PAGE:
When Persona 5 was released earlier this month, the gamer darling of the RPG world, Atlus, created a fecal swimming pool of extremely restrictive streaming regulations and threw themselves into it. The internet reacted as anyone could have guessed, and Atlus was in the crosshairs of the same people who had previously worked to evangelize their wares.
Originally, Atlus had placed limits on how long you could stream (90 minutes), what you could stream as far as key moments/spoilers, and streaming after July 7th in the game was completely forbidden.
Many companies restrict what you can show or tell, but, after a game is in the wild, there is not much they can do. Unless you are Atlus. They threatened streamers with content ID or channel strikes for violating their rules, and they blamed their “masters in Japan” for the unusually harsh constraints.
After the previously mentioned outpouring of hate, Atlus has decided to soften its rigid stance. In a new post on their blog, Atlus said,
“To our surprise, we then saw numerous reactive news articles go up, opinion videos post, and received many emails asking us to please change our Persona 5 streaming/video policy. We recognize that our fans are the reason why the game is the major worldwide success it is, and we continue to want them to be able to enjoy the game without fear of being spoiled. However, we also heard your issues with the guidelines and have decided to revise them. Because we want to give players the most access to the game while respecting the original goal, we’re now asking players to refrain from streaming or posting video past the end of the in-game date of 11/19—when the main story gears up for the final act.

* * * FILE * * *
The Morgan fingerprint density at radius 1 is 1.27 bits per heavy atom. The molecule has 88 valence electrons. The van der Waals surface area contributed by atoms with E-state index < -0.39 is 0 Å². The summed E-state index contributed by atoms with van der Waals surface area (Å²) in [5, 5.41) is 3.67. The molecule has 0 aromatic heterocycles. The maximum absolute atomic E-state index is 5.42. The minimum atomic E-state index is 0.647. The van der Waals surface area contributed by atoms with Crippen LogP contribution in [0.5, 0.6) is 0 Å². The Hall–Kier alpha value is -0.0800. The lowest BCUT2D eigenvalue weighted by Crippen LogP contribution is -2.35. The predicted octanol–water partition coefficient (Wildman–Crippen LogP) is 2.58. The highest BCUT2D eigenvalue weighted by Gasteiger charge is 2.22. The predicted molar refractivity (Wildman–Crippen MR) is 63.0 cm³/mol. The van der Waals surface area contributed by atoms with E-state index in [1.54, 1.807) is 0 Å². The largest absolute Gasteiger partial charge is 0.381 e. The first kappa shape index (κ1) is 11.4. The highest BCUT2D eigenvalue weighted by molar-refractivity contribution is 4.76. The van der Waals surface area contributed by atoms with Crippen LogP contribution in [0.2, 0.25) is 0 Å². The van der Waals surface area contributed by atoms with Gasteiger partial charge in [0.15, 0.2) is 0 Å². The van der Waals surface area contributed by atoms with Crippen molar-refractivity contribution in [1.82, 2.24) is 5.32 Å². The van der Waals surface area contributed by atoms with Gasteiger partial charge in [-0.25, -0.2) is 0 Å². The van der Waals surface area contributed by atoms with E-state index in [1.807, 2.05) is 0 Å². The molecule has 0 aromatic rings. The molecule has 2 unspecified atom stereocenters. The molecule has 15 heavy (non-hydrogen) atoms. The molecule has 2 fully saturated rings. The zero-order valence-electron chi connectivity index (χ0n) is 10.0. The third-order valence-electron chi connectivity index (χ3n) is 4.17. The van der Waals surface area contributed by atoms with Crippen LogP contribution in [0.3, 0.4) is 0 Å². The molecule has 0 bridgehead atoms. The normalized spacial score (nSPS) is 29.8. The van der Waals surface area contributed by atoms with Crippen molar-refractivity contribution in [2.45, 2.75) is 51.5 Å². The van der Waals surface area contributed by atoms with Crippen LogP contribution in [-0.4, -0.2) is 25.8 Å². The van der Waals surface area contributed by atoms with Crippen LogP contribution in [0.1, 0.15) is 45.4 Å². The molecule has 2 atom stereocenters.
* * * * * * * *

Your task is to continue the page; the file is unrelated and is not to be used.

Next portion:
We also want to apologize to those of you who saw the previous guidelines blog post as threatening. We want to be transparent about what we do, and the reason we released the guidelines was to give streamers the right information up front. It was never our intention to threaten people with copyright strikes, but we clearly chose the wrong tone for how to communicate this.
Lastly, we want to thank our fans around the world for supporting Persona 5 and ATLUS. The game is a global success because of your passion for the series, and we’re happy that so many of you are enjoying it.”
This should be a lesson to all companies that believe they cannot run afoul of their fans, especially when a company has such passionate players. It is easy to see what they were trying to accomplish, when the plot is a major part of their games, but the heavy-handed approach was unnecessary.
People have a certain expectation when they watch streams of a game, and, if they absolutely have to place restrictions (they do not), we think no streaming after 11/19 is a much better place for them to make their case. We also hope they reconsider their position entirely and realize that their fans will and can make their own decisions about a product they purchased with their own money.
Does this put Atlus back in your good graces, or is it too little too late? Let us know in the comments how you think Atlus can repair its damaged reputation in time for the unannounced fantasy RPG that is currently in development.
Jason became terminally addicted to videogames after receiving the NES at an early age. This addiction grew to include PC gaming and was cemented with the launch of the PS2. From then on, he was afflicted with epic RPGs, tense shooters, and deep strategy games, never becoming skillful, but never able to quit. He continues to play games (poorly) and share his passion for them to anyone willing to listen.